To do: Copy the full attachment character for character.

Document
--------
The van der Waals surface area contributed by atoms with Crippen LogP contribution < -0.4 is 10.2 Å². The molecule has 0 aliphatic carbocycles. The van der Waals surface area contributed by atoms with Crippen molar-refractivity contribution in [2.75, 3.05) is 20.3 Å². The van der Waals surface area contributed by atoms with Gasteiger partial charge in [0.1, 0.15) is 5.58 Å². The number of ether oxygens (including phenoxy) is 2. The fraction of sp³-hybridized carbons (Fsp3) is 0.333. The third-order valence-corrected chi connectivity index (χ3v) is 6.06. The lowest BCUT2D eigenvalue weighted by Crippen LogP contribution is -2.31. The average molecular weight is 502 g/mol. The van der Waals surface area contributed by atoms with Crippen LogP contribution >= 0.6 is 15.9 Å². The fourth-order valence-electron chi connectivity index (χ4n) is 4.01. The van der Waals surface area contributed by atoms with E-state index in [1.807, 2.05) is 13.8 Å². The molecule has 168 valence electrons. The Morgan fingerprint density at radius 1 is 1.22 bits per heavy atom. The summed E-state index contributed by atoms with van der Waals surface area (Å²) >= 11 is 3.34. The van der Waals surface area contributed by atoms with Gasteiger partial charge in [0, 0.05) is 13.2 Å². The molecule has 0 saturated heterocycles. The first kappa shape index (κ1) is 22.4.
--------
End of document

The van der Waals surface area contributed by atoms with Crippen LogP contribution < -0.4 is 10.2 Å². The molecule has 0 aliphatic carbocycles. The van der Waals surface area contributed by atoms with Crippen molar-refractivity contribution in [2.75, 3.05) is 20.3 Å². The van der Waals surface area contributed by atoms with Gasteiger partial charge in [0.1, 0.15) is 5.58 Å². The number of ether oxygens (including phenoxy) is 2. The fraction of sp³-hybridized carbons (Fsp3) is 0.333. The third-order valence-corrected chi connectivity index (χ3v) is 6.06. The lowest BCUT2D eigenvalue weighted by Crippen LogP contribution is -2.31. The average molecular weight is 502 g/mol. The van der Waals surface area contributed by atoms with Crippen LogP contribution >= 0.6 is 15.9 Å². The fourth-order valence-electron chi connectivity index (χ4n) is 4.01. The van der Waals surface area contributed by atoms with E-state index in [1.807, 2.05) is 13.8 Å². The molecule has 168 valence electrons. The Morgan fingerprint density at radius 1 is 1.22 bits per heavy atom. The summed E-state index contributed by atoms with van der Waals surface area (Å²) >= 11 is 3.34. The van der Waals surface area contributed by atoms with Gasteiger partial charge in [0, 0.05) is 13.2 Å². The molecule has 0 saturated heterocycles. The first kappa shape index (κ1) is 22.4.